Wind generation fluctuates as UK power curve strengthens
The Haven Power market report is your weekly update on the UK energy market. Here’s a summary of the last 7 days, starting 26th November:
- Grid turned down Scottish wind farms to balance UK system.
- Wind generation saw large swings, pushing gas out of the generation stack.
- Wind contributed up to 45% of the generation mix on 29th November.
- UK power curve strengthened despite seemingly healthy gas supply.
The forecasted wind output heavily influenced prices for day-ahead baseload power during week 48. The high prices for delivery on Monday 26th were followed by a dramatic reduction, as wind output was expected to be significantly higher on Tuesday 27th.
The highest price for the week was for delivery on 27th, when wind output throughout the day averaged just over the predicted 2.6GW. By the time peak demand occurred at 17:30, there was just 1.8GW of wind in the UK generation stack. This lack of wind meant that output from gas-fired generation averaged 19GW, peaking at over 24GW. Coal-fired generation also made up a significant proportion of the fuel mix, heaping further premium into the power price for the day.
Compared to this low point, wind played a more significant part in the UK generation mix during the rest of the week and this pressured prompt prices. The lowest price of the week was for baseload delivery on 30th November, when wind output averaged over 12.5GW and gas output was reduced to 8.9GW across the day.
A lack of wind output at the start of the week led to several settlement periods having a final price over £100/MWh. This was because the system operator had to call upon more expensive generation to balance the system.
The highest price for the week was for settlement period 35 (17:00-17:30) on 26th November, when National Grid accepted an offer of £191.37/MWh for 250MWh of volume. The UK system had been short of generation for most of the day, and all the offers to increase generation output that the systems operator accepted were over £100/MWh. The lowest price for the week of -£5/MWh was for settlement period 1 (00:00-00:30) on 30th November, when wind output made up 44% of the total generation stack. At this time, the UK system was long - meaning too much generated power existed. National Grid paid numerous wind farms in Scotland to reduce generation output, as there was a lack of demand north of Hadrian’s Wall. The final price was set when Foyers Power Station, a pumped storage hydro plant, had its bid to reduce output or consume power accepted.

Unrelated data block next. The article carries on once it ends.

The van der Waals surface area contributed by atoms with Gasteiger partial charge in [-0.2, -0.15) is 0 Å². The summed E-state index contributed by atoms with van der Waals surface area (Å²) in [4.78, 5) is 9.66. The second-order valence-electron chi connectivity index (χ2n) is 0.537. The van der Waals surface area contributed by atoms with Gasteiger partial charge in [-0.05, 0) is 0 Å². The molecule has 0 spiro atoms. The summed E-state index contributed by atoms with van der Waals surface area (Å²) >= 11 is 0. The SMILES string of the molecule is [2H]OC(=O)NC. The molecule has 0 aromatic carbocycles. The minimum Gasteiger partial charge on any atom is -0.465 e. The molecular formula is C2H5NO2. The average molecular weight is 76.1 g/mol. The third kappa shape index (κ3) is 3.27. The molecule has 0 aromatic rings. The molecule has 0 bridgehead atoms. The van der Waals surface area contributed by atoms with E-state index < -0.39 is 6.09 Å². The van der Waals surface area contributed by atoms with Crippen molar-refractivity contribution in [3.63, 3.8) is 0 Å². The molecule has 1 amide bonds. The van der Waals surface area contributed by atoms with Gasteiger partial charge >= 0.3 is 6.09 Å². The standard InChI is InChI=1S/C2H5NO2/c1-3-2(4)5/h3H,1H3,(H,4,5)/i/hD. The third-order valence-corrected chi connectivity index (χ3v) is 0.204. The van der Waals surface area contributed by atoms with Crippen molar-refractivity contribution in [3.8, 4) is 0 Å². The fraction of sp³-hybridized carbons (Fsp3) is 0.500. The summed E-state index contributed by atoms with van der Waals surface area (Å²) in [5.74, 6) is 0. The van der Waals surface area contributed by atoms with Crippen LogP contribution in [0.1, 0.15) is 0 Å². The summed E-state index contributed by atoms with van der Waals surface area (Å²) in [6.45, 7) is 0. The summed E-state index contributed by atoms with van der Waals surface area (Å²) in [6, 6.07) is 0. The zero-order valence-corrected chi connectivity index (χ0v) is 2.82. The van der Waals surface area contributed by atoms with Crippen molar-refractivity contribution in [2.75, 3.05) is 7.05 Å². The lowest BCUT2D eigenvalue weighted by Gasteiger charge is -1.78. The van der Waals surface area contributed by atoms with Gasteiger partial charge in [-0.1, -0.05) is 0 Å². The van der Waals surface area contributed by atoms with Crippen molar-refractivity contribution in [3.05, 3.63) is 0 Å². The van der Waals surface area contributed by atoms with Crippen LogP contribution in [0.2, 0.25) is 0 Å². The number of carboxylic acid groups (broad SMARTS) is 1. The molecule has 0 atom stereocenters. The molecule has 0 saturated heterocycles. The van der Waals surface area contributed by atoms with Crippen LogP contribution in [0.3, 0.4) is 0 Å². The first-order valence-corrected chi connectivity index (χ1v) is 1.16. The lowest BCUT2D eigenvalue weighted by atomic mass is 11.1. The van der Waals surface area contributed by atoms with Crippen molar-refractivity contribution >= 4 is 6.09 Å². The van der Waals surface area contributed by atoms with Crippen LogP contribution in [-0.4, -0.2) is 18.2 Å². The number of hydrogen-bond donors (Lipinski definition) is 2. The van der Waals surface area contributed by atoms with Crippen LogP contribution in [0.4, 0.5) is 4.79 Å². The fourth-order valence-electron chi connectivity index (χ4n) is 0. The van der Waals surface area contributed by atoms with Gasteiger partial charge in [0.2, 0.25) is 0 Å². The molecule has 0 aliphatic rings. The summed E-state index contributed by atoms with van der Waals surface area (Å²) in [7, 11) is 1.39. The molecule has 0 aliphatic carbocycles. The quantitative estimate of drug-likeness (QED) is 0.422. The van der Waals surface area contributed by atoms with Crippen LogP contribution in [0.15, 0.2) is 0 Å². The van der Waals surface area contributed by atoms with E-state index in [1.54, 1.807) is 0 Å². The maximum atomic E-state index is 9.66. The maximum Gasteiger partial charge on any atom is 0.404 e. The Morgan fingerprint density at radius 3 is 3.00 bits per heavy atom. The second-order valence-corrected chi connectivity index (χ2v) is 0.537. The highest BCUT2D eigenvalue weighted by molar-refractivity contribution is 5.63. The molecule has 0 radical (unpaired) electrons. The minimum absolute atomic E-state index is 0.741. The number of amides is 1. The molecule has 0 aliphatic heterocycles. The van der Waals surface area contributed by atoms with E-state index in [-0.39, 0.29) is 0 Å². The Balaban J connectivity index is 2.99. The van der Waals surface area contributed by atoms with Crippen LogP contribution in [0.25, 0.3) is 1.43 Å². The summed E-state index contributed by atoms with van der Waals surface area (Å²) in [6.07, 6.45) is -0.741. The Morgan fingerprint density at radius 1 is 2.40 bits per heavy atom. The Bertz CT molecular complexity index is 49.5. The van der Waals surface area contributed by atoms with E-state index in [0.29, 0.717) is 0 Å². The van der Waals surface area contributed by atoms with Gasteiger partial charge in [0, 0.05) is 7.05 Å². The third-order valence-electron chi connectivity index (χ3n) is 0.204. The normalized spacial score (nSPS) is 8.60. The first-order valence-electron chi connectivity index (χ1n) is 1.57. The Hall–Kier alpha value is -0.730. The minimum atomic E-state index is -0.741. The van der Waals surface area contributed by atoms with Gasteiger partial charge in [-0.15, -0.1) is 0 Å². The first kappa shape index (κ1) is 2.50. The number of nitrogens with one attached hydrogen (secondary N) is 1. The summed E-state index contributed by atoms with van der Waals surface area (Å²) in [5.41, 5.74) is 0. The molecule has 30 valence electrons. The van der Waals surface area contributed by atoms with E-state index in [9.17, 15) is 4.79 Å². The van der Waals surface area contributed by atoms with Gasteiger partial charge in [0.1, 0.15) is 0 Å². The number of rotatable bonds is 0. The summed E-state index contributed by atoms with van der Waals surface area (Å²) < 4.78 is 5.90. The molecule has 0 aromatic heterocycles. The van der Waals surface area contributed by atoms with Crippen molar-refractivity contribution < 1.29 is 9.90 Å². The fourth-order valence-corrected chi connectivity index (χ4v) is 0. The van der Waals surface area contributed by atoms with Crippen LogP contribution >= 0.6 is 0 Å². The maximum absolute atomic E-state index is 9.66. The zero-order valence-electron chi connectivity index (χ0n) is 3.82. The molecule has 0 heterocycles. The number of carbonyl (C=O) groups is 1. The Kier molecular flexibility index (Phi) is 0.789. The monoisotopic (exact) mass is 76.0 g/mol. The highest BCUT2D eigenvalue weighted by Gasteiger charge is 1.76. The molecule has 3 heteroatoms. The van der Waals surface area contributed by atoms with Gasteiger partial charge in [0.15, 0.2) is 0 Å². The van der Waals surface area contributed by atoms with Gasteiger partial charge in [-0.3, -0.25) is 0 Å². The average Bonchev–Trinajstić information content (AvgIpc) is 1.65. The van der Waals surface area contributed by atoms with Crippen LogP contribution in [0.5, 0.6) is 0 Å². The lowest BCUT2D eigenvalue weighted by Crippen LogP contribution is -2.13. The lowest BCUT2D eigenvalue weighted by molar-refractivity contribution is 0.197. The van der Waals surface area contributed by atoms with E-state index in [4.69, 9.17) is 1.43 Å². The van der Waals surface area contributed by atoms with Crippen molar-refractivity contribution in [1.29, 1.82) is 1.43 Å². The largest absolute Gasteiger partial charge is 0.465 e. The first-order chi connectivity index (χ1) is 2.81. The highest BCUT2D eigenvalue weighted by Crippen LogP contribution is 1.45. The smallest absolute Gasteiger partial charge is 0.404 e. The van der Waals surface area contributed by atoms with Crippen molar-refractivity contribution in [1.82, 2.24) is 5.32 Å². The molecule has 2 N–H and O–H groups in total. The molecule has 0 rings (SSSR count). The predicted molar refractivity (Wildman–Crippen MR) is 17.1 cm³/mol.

Renewables and other
Output from wind installations was just 1.9GW at noon on 26th November. However, a rapid increase during the early hours of the following day meant that it had reached 12.6GW at noon.
Wind’s contributions to the generation stack ranged from just 3.4% on 26th to 45.2% during the early hours of 29th November. Even when peak demand occurred at 17:30 on 29th, wind was still contributing over 31% of the generation mix (which was more than gas was contributing). The renewables total - covering wind, biomass and hydro generation - was contributing 39.2%, marginally more than gas and coal-fired generation combined.
During a mixed week of trading, secure and promote* (Seasons +1, +2, +3, +4) baseload contracts closed the week around £0.90/MWh above where they’d opened on 26th November.
The most notable gains came during trading on Tuesday 27th, when the front two seasonal contracts saw a rise of over £1/MWh each. The gains on the power and gas curves came despite weakness across the wider energy complex. Power products followed their gas counterparts up, despite seemingly healthy supply in the UK gas market and additional Liquefied Natural Gas (LNG) arrivals expected next week.
This upward trend softened during trading on Friday 30th November, drawing on weakness across the National Balancing Point (NBP) gas market. Sentiment was less bearish on the power curve than the gas, increasing the margin (or spread) associated with electricity generated from gas (which accounts for the majority of UK electricity). The decline of the Brent Crude Oil benchmark and the front of the NBP market were the likely drivers dragging both gas and power curves lower.
*For more information about Secure and Promote, please consult this Ofgem web page.
The annual power graph shows how the value of an annual power contract changes over time. The annual contract value is the average of the front two seasons, currently Summer 19 and Winter 19.
To help you make sense of the industry, you can also use our jargon buster and handy guide to Third Party Costs (currently 60% of your bill). And for interesting articles and useful insights, look out for our blog.
Report written by Thomas Stebbings and Ben Symonds, Haven Power’s Portfolio Analysts. To speak to them, or the rest of our Flex & Portfolio Management team’s analysts, on 01473 707755 quoting reference HP250.
Although we’ve made all reasonable effort to verify the information in this report and provide the highest possible accuracy, Haven Power Limited gives no warranty - express or implied - in respect of this information. Furthermore, our provision of this report does not constitute advice of any kind and readers should not take it as the basis for any commercial or financial decisions. You should make any such decision based on your own records, knowledge and perception of power market data, supplemented with appropriate independent expert advice when required.